Lauzun's Legion

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Lauzun's Legion was a French regiment in the American War for Independence. Lauzun's Legion's principal engagements were at White Plains in 1781, and at the Siege of Yorktown in 1781.

Unit history[edit]

Lauzun's Legion was a specially constructed unit that was formed in March 1780 from various detachments of French and many foreign volunteers in the French army and navy. Most of the Legion was composed of units from the Volontaires Etrangers de la Marine (Foreign Marine Volunteers) created in September 1778 by the naval minister Gabriel de Sartine, and 'propriétaire' status had been granted to Armand Louis de Gontaut, due de Lauzun. The corps comprised three legions, each consisting of four companies of grenadiers, chasseurs and fusiliers, plus artillery, cavalry and pioneer detachments. As with other 18th century "legions" the intention was to create a miniature army which could campaign as a single entity. As indicated by the title, the corps was recruited primarily from German, Polish and Irish mercenaries. [1]

As the Volontaires Etrangers de la Marine, the new corps saw active service in Senegal in December 1778 as well as in the West Indies.

When in early 1781 the Expédition Particulière was being organized, most of the 1778 organization had been deployed to overseas posts. What remained in France, under the duc de Lauzun, was reconstituted as the Volontaires-étrangers de Lauzun, and was part of Rochambeauartillery's expedition.

Lauzun's Legion in America[edit]

When the Legion arrived in America, they recruited from foreigners, mainly Hessian deserters. There were complaints about their conduct. The troops wintered in Lebanon, Connecticut. Rochambeau sent Brigadier General Marquis de Choisy with Lauzun's Legion, as they marched from Rhode Island to Head of Elk, Maryland, traveled by water to Alexandria, Virginia, and marched to Glouster Courthouse.[2]

Lauzun's Legion in Connecticut[edit]

In December 1780, two dozen Hussar horsemen deserted and discharged themselves from their winter quarters in Lebanon and fled into the woods to the south.[3] They may have wintered in Trumbull, Connecticut, according to Huldah Hawley, who said she cooked for the French for fear they would kill her because her husband was a known Tory.[4] Lauzun's Legion or "Hussars" encamped in present-day Abraham Nichols Park in Trumbull from June 28 to June 30, 1781.[5][6] The Legion, an advance party, was ordered to protect the exposed flank of the main army and stayed 10 to 15 miles (16 to 24 km) ahead of and to the south flank of the main French army while encamped in Newtown.[7] The army was marching in the Washington–Rochambeau Revolutionary Route south to reinforce American troops under the command of General George Washington at the Siege of Yorktown.[8] French coins have since been found near the site of their camp in Abraham Nichols Park.[9]

At Yorktown[edit]

The legion was at Gloucester, Virginia, during the Siege of Yorktown. On October 4, 1781, French and British cavalry skirmished at Gloucester. The British cavalry commander, Banastre Tarleton, was unhorsed, and the Lauzun's Legion drove the British within their lines, before being ordered to withdraw by the Marquis de Choisy.[10][11][12] The Legion suffered three Hussars killed, and two officers and eleven Hussars wounded. Fifty British were killed or wounded, including Tarleton.[13]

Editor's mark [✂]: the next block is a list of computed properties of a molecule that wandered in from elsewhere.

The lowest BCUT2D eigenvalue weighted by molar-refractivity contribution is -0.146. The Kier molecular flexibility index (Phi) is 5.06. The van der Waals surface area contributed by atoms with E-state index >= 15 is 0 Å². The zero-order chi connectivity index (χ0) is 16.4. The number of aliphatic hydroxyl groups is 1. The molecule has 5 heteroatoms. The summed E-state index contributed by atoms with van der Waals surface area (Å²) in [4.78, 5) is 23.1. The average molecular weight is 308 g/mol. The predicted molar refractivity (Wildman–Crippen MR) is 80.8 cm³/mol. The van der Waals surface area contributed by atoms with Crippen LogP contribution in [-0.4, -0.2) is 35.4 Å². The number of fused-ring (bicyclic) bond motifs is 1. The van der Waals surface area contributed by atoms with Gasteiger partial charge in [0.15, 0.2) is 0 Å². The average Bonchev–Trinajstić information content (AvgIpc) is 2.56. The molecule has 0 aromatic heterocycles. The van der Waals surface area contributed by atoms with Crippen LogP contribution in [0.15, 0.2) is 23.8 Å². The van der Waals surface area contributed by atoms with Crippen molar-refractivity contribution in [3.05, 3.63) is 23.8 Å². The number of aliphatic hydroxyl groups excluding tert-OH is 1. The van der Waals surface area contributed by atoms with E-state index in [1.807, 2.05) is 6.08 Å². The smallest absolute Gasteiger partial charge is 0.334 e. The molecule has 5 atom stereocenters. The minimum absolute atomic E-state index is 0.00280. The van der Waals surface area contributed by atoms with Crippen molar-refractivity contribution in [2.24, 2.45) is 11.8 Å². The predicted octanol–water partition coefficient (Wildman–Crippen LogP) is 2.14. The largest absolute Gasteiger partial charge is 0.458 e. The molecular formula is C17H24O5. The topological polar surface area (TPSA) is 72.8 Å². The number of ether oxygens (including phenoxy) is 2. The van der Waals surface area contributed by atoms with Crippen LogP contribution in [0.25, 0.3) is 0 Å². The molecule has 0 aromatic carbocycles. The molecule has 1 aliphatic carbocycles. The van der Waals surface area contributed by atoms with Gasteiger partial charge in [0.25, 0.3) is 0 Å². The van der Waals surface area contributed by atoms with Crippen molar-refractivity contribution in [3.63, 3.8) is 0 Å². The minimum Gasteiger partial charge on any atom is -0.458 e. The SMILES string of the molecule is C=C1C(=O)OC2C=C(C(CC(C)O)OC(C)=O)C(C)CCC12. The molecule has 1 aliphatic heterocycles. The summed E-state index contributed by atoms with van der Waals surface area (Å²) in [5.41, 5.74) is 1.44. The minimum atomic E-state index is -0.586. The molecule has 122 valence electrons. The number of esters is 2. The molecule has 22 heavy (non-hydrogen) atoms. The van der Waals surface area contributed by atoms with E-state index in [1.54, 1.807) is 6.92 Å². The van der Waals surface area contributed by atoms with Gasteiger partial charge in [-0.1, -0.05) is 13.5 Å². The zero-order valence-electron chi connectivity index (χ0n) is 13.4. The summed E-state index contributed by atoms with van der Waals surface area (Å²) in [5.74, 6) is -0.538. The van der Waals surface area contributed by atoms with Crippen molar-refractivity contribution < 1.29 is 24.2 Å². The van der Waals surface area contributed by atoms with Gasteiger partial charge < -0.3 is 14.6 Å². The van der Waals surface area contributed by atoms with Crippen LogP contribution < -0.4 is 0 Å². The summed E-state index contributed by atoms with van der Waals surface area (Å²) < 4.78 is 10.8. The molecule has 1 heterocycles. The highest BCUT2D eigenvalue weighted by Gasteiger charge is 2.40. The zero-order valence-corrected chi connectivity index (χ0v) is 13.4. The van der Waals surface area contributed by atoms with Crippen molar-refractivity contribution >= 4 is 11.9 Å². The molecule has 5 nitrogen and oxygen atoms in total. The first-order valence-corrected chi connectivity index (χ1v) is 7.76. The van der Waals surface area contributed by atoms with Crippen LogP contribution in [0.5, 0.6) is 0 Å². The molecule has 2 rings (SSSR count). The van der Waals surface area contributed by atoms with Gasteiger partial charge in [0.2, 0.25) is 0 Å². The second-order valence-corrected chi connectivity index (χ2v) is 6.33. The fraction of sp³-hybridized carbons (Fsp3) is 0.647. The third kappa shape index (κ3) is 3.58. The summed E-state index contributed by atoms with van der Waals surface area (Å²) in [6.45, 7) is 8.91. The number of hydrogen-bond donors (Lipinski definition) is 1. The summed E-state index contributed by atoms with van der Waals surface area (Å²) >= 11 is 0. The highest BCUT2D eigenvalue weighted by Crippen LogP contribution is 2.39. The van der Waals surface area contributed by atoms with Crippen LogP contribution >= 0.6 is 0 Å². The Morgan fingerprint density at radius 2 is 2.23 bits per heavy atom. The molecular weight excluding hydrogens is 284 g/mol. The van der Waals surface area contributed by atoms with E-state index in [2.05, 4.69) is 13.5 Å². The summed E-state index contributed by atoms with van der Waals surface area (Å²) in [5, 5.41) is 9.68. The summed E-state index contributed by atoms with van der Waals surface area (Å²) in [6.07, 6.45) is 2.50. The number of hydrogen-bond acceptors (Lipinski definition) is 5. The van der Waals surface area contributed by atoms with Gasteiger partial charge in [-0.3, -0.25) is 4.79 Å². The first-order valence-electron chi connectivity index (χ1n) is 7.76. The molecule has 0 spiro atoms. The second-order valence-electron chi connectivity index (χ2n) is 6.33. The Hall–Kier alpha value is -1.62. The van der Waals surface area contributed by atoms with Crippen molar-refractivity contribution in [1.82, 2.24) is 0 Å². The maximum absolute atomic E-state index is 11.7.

After the battle[edit]

In December 1782, the Legion moved to Wilmington, Delaware. On 18 March 1783, in Delaware, their cash payroll was stolen but recovered.[14] On 9–11 May 1783 the Legion embarked from Wilmington on five vessels, la Goire, la Danaë, l"Astree, l'Active, and Le St. James, arriving at Brest, France, about 11 June. On 5 October 1783, the Legion's two artillery companies left Baltimore on the Duc de Lauzun, and the Pintade. The ships, guarded by two French frigates, arrived in Brest on 10 November.[15] However, many soldiers mustered out in America, or deserted.

After Lauzun returned to France, the unit became a regular hussar regiment. He remained its proprietor until the French Revolution started, and the army was reformed in the summer of 1791. When the revolutionary government declared war on Austria, the regiment fell completely apart as the majority of its officers deserted, and handed the regiment's funds, supplies, and records over to the enemy.

See also[edit]

References[edit]

  1. ^ Mollo, John. Uniforms of the American Revolution. p. 216. ISBN 0-02-585580-8. 
  2. ^ Robert E. Selig, The Duc de Lauzun and his Legion
  3. ^ Rochambeau's Cavalry: Lauzun's Legion in Connecticut 1780-1781, Robert Selig and Mary Donohue, Connecticut Historical Commission, 2000, p. 33 [1]
  4. ^ History of Trumbull Dodrasquicentennial 1797-1972 p. 18
  5. ^ The Magazine of American History with Notes and Queries, Vol. IV, A.S. Barnes & Co., New York, 1880, page 32 [2]
  6. ^ United States Congressional Serial Set, United States Government Printing Office, December 4, 1905- June 30, 1906, Senate Documents, Washington, Vol. 32 page 396 [3]
  7. ^ Life and Letters of Samuel Holden Parsons, Major General in the Continental Army and Chief Judge of the Northwestern Territory 1737 — 1789, Charles S. Hall 1905, page 364 [4]
  8. ^ Newtown's History and Historian, Ezra Johnson, Newtown, CT, 1917, page 139 [5]
  9. ^ History of Trumbull Dodrasquicentennial 1797-1972 p. 18
  10. ^ http://www.lauzunslegion.com/History.html
  11. ^ Richard M. Ketchum, Victory at Yorktown, p. 216
  12. ^ The Battle of the Hook, History
  13. ^ Historical Society of Pennsylvania, Extracts from the Journal of Lieutenant John Bell Tilden, The Pennsylvania Magazine of History and Biography, p.60
  14. ^ The Robbery of the French Treasury
  15. ^ Going Home at Last

External references[edit]